Little did I know when I laid a dollar on the counter at our local dollar store to purchase a foam-ball toy gun, that buying a child’s toy would be like investing in a hammer that helped tear down the Berlin Wall.
Even though the Berlin Wall came crumbling down amidst a mix of passionate emotions on that fateful day of November 9, 1989, walls of prejudice between differing races, ages, and even people of various abilities still stand today.
Few things shatter through these walls more easily than innocent children and, as today taught me, foam-ball toy guns from the dollar store...
My alarm began ever-so-rudely blaring into my ear at 7 a.m. and when I rolled over and groggily consulted my calendar for the day’s agenda, only one word jumped off the page: APPOINTMENTS.
Great, what fun. An hour later, I had all the kids loaded into our vehicle and we were off! Well, give or take a few minutes and a few trips back inside for a lost shoe and lost sanity...well, we found the shoe.
I collapsed into a chair in the waiting room after we checked in at the doctor’s office and my children wasted no time digging through the “Fun Bag” (a.k.a, the “Sanity Salvation Bag” during long and boring appointments) and oohing and ahhing over its contents.
My four-year-old Judah promptly removed the little foam-ball gun and before I could educate him on the rules (such as “don’t shoot people you don’t know” or “don’t eat the foam ball”), he walked up to a little old lady sitting next to me and SHOT her (with a shy little smile, of course)! I was mortified. I lamely tried to get Judah to apologize while simultaneously attempting to slide between a crack in the floor and disappear! I didn’t know if I was more embarrassed at Judah’s faux pas or relieved that the shock of a little foam ball suddenly flying at her face didn’t send that sweet old lady into cardiac arrest!
I was shocked when this white-haired tiny lady actually snickered and waved it off, “Oh, don’t worry about it! My grandson does the same kind of stuff.” With that, she and Judah began to chat and I watched in amazement as the barrier of age came crumbling to the ground with the greatest of ease.
But the day had just begun, so a short time later I was tossing that toy gun back into the “Fun Bag” and hurrying out the door. Next stop: the dentist. Once we were settled into the waiting room there, the old adage, “Hurry up and wait” was definitely applicable. Judah dug out the foam-ball gun once again and was randomly shooting plants (thankfully he remembered the “don’t-shoot-strangers-rule”) when an squeal of delight filled the quiet room. A little hispanic girl with the beautiful almond-shaped eyes common to children with Down Syndrome ran up to Judah and held out a pudgy, upturned hand.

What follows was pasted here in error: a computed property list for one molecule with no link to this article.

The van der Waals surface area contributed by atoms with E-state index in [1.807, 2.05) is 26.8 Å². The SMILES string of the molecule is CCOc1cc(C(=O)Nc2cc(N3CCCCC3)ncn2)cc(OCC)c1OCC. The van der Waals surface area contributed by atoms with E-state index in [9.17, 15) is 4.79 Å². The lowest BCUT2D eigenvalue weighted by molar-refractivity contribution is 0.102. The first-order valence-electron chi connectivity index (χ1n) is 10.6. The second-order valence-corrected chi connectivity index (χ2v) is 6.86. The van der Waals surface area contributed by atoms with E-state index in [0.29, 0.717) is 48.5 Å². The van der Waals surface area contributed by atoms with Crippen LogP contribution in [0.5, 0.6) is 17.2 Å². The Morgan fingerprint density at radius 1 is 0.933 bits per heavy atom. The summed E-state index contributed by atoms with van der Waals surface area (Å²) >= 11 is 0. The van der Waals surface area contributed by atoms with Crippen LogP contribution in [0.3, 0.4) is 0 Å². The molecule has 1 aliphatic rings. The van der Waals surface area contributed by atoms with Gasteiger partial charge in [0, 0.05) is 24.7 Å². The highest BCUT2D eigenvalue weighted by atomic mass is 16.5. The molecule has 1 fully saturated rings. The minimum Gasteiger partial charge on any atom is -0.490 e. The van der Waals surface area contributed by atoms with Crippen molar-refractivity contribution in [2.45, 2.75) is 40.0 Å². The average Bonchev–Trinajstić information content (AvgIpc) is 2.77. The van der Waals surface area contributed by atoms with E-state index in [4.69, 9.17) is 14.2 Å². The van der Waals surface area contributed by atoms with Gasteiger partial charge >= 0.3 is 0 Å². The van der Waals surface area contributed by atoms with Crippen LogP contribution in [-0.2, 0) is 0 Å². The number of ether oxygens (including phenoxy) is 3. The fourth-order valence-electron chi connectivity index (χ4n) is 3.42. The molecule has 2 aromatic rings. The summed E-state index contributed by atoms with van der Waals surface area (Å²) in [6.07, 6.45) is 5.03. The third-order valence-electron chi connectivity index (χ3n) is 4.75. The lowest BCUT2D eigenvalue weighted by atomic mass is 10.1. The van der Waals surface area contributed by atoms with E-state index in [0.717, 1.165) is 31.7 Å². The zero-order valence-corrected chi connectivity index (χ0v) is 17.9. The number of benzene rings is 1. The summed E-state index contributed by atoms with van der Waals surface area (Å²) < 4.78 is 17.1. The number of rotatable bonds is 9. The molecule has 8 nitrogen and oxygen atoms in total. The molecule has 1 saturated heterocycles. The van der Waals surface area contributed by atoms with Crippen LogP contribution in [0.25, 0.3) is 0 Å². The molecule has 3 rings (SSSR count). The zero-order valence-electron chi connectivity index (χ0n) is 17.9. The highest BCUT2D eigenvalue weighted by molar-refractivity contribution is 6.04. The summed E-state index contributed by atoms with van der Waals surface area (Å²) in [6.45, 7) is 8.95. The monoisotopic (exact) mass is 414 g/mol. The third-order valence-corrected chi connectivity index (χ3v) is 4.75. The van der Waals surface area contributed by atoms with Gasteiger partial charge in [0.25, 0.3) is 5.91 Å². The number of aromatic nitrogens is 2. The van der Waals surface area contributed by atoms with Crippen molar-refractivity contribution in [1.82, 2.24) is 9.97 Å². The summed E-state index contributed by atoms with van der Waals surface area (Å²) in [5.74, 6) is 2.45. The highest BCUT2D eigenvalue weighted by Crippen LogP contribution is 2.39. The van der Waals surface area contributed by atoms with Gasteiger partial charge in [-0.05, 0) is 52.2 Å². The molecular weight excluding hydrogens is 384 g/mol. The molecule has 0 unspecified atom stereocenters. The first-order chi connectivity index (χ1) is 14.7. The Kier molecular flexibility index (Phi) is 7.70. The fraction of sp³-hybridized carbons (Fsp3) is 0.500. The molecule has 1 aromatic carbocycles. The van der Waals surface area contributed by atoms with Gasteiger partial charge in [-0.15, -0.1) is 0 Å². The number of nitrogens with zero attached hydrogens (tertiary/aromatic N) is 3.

“Oh, you want to play with this?” Judah brightened up at the chance to make someone else happy with one of his favorite toys and gently helped the little girl place the string-attached ball back into its plastic holder. She didn’t quite understand how to shoot it so he helped her do it once, then twice...and again and again.
Once again I watched in quiet admiration as a wall of prejudice that separates people of differing races and abilities shattered into pieces and two new friends were left standing together. Not only had Judah made a new friend, the aunt caring for this precious girl wandered over and we had a great talk as well...all thanks to that silly toy gun.
It wasn’t long after this family left that another little girl approached Judah with a shy smile revealing sparkling white teeth that contrasted her radiant black skin. Judah showed her how to load and shoot the foam ball and before long, they were chatting and playing together with the endless energy that children have (oh, for just a drop of THAT!). Judah took a break from playing with her just long enough to run up and ask for a sucker (at the dentist, no less!) for himself and his new buddy.
There they stood: a boy as white as the stars in the sky and a girl as black as that starry night. They talked and happily licked at their suckers, oblivious to the remains of the wall of racism that lay in rubble at their feet. I smiled and enjoyed the beauty of people living without prejudice, of friends that unite regardless of age, color or abilities.
Little did I know earlier that day when I hit the snooze on my alarm clock, dreading a long day of appointments, that I would actually be witness to a historic event. I believe that every time people come together despite our differences we become a part of what makes history great. We prove that walls of prejudice rarely ever protect us but rather prevent us from making beautiful friends. And no one models this better than an innocent child.
Sometimes the Berlin wall comes down amidst passionate emotion with the great blow of a hammer.
But other times walls of prejudice come down with just a foam-ball toy gun and a little, shy, innocent smile.